Inheritance dispute relies on Court to decide order elderly couple passed away

By Lenore Rice

The estate of an elderly couple who were both discovered having passed away in their homes is being disputed by their stepdaughters. The dispute, currently being heard in the England and Wales High Court, centres around which of the couple died first.

John and Ann Scarle were discovered by police in their home in Essex in October 2016, having died of hypothermia. Both partners had children from previous marriages, and it is these stepdaughters who are arguing over who has the legal right to inherit the Scarle’s £300,000 house which was owned jointly by John and Ann.

The issue is that the actual legal right of succession depends on which of the couple passed away first.

While the actual details of the couple’s respective Wills have not been published, it would appear that, if Mr Scarle died first, his share of the estate would have passed to his wife and then on to her two children, Deborah and Andre. However, if Mrs Scarle died first, then her share would have passed to her husband and then on to his daughter, Anna.

The responsibility lies with the High Court to decide whether the evidence available at the scene is sufficient to determine the actual order of the deaths. The difficulty grows, though, considering that expert evidence was unable to determine even an approximate date of each death, never mind an exact time.

The inheritance dispute for the couple’s stepdaughters is centred on this uncertainty. Mr Scarle’s daughter, Anna, argues that the autopsy shows that, on the balance of probabilities, Mrs Scarle died first. This would mean that Anna should inherit the house. Conversely, Mrs Scarle's daughter, Deborah, argues that the order of the deaths simply cannot be known for sure.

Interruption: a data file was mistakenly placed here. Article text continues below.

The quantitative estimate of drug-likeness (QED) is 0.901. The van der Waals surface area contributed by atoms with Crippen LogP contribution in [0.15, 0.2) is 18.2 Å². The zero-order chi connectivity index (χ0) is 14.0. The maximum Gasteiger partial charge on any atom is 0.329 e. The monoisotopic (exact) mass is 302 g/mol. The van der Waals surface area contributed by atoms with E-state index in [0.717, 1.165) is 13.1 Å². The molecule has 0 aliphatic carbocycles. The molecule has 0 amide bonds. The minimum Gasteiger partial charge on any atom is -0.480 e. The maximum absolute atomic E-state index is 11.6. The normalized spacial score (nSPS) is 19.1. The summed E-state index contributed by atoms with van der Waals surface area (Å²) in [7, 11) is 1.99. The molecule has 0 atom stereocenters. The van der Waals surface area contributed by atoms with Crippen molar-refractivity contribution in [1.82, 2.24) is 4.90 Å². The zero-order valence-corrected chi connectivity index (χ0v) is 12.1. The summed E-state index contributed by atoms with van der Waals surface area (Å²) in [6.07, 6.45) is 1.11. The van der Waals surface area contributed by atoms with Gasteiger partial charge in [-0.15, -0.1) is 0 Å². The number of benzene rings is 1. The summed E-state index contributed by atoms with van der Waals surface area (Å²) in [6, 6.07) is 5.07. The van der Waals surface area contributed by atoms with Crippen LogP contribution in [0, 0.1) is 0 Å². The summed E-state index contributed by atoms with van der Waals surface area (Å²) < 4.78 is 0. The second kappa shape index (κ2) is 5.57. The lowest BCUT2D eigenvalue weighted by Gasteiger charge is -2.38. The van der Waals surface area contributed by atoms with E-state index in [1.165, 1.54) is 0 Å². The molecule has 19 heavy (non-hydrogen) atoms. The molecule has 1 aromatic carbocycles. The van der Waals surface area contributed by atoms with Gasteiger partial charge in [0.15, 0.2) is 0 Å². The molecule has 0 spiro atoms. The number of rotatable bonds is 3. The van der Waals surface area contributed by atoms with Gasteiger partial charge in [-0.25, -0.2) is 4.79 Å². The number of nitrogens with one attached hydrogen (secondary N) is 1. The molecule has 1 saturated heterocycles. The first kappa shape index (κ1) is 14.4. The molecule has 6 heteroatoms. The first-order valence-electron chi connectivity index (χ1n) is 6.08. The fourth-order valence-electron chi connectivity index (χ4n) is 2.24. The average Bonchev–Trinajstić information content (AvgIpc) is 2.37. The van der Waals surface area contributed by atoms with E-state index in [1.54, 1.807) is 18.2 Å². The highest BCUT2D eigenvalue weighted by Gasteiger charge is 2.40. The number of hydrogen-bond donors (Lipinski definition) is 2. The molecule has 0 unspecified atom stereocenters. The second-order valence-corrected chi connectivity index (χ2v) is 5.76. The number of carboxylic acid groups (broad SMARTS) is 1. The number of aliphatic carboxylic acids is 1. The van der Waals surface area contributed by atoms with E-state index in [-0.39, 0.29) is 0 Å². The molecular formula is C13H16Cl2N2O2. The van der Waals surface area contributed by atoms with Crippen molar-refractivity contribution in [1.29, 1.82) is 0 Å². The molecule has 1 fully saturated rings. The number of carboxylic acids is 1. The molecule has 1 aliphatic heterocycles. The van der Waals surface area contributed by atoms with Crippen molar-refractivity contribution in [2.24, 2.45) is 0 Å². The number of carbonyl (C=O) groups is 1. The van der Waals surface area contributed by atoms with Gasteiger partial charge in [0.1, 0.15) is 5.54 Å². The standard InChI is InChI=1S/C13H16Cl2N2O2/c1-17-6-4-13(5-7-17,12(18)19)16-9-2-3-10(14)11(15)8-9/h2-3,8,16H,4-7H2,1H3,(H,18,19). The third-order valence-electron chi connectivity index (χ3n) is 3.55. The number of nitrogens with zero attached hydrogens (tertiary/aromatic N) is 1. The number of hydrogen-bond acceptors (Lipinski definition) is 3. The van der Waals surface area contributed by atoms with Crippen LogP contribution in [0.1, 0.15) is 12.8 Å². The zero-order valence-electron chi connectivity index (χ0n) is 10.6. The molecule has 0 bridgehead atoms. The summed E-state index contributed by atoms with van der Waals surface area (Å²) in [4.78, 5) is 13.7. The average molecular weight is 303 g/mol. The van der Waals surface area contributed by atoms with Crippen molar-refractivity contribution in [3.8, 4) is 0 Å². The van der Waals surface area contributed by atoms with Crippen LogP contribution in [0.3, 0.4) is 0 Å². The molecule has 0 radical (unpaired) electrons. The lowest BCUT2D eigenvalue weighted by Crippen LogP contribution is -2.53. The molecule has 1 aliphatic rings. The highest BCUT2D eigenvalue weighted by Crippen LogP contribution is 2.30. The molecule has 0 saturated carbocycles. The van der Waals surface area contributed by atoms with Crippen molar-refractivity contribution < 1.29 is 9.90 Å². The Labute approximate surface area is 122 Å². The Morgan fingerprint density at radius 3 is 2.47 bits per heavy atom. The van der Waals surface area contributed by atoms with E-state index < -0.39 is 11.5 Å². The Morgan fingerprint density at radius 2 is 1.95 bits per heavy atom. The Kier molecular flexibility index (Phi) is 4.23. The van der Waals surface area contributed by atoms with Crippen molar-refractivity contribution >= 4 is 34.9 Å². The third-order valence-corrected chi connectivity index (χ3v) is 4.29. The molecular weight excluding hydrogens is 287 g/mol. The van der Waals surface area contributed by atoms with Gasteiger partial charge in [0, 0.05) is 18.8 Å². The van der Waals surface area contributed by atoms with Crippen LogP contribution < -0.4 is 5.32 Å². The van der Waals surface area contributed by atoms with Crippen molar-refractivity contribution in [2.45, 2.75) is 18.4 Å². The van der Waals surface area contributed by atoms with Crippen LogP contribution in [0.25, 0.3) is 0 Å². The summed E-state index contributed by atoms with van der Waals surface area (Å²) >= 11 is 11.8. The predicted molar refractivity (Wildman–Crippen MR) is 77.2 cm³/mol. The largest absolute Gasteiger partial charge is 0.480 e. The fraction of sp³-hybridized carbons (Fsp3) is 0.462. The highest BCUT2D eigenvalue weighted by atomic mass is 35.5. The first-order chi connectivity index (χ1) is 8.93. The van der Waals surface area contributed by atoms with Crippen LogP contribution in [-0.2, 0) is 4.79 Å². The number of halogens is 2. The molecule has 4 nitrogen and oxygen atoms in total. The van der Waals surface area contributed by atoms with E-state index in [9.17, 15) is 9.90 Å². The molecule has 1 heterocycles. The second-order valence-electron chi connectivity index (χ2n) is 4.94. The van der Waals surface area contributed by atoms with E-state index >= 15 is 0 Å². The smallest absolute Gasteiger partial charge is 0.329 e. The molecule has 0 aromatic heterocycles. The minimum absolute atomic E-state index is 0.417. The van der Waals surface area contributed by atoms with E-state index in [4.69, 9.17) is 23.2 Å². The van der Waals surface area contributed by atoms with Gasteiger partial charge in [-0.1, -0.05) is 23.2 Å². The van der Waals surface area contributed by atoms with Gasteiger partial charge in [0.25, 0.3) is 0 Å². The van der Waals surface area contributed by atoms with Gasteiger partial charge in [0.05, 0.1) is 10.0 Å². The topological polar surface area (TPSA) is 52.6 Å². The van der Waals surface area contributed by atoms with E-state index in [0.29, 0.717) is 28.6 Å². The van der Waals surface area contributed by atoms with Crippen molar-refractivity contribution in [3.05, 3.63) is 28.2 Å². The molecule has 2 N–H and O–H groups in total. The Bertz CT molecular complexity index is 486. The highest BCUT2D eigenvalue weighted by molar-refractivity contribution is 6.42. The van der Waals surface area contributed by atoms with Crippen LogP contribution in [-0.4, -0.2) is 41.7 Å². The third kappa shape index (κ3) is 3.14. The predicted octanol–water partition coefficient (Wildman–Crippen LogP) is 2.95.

Moreover, Deborah insists that a rule in s184 of the Law of Property Act 1925 should apply in this scenario. The section in question states that, in situations such as these, the elder will be deemed to have died first, which in this instance would be Mr Scarle. This presumption would only be rebutted if the evidence that Mrs Scarle had died first were beyond reasonable doubt.

The circumstances of the case are incredibly sad, and it is unfortunate that their respective children are having to deal with this current situation. It is not a scenario that arises very often, with the last major case citing the Law of Property Act taking place in 1963.

This is also a story which emphasises the importance of receiving expert legal advice when drafting a Will, especially when you are in a second or subsequent marriage with children from other relationships. The majority of husbands and wives will have mirror Wills that essentially make the same provision for how the estate should be passed on. However, if they have very different wishes on how their estate should be passed it introduces a higher degree of complexity, and the need to consider arrangements depending on which of the spouses dies first.

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